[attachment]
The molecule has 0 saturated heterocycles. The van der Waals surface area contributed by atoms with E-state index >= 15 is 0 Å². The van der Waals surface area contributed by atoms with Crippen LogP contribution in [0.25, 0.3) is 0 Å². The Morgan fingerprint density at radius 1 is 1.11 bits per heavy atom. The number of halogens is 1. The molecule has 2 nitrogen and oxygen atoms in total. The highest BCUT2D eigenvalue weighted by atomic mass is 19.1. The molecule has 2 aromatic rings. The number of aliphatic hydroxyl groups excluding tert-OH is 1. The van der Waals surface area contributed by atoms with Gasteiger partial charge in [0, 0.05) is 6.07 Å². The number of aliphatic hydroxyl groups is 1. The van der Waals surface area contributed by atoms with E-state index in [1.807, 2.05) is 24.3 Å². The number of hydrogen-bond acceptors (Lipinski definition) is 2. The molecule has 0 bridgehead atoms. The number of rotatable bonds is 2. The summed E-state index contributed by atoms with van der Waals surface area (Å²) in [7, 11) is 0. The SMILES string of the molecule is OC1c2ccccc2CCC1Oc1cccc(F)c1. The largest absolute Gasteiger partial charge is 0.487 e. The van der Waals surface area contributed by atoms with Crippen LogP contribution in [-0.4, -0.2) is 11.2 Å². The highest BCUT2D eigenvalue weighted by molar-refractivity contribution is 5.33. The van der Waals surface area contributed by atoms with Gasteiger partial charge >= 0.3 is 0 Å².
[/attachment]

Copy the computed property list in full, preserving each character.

The molecule has 0 saturated heterocycles. The van der Waals surface area contributed by atoms with E-state index >= 15 is 0 Å². The van der Waals surface area contributed by atoms with Crippen LogP contribution in [0.25, 0.3) is 0 Å². The Morgan fingerprint density at radius 1 is 1.11 bits per heavy atom. The number of halogens is 1. The molecule has 2 nitrogen and oxygen atoms in total. The highest BCUT2D eigenvalue weighted by atomic mass is 19.1. The molecule has 2 aromatic rings. The number of aliphatic hydroxyl groups excluding tert-OH is 1. The van der Waals surface area contributed by atoms with Gasteiger partial charge in [0, 0.05) is 6.07 Å². The number of aliphatic hydroxyl groups is 1. The van der Waals surface area contributed by atoms with E-state index in [1.807, 2.05) is 24.3 Å². The number of hydrogen-bond acceptors (Lipinski definition) is 2. The molecule has 0 bridgehead atoms. The number of rotatable bonds is 2. The summed E-state index contributed by atoms with van der Waals surface area (Å²) in [7, 11) is 0. The SMILES string of the molecule is OC1c2ccccc2CCC1Oc1cccc(F)c1. The largest absolute Gasteiger partial charge is 0.487 e. The van der Waals surface area contributed by atoms with Crippen LogP contribution in [-0.4, -0.2) is 11.2 Å². The highest BCUT2D eigenvalue weighted by molar-refractivity contribution is 5.33. The van der Waals surface area contributed by atoms with Gasteiger partial charge >= 0.3 is 0 Å².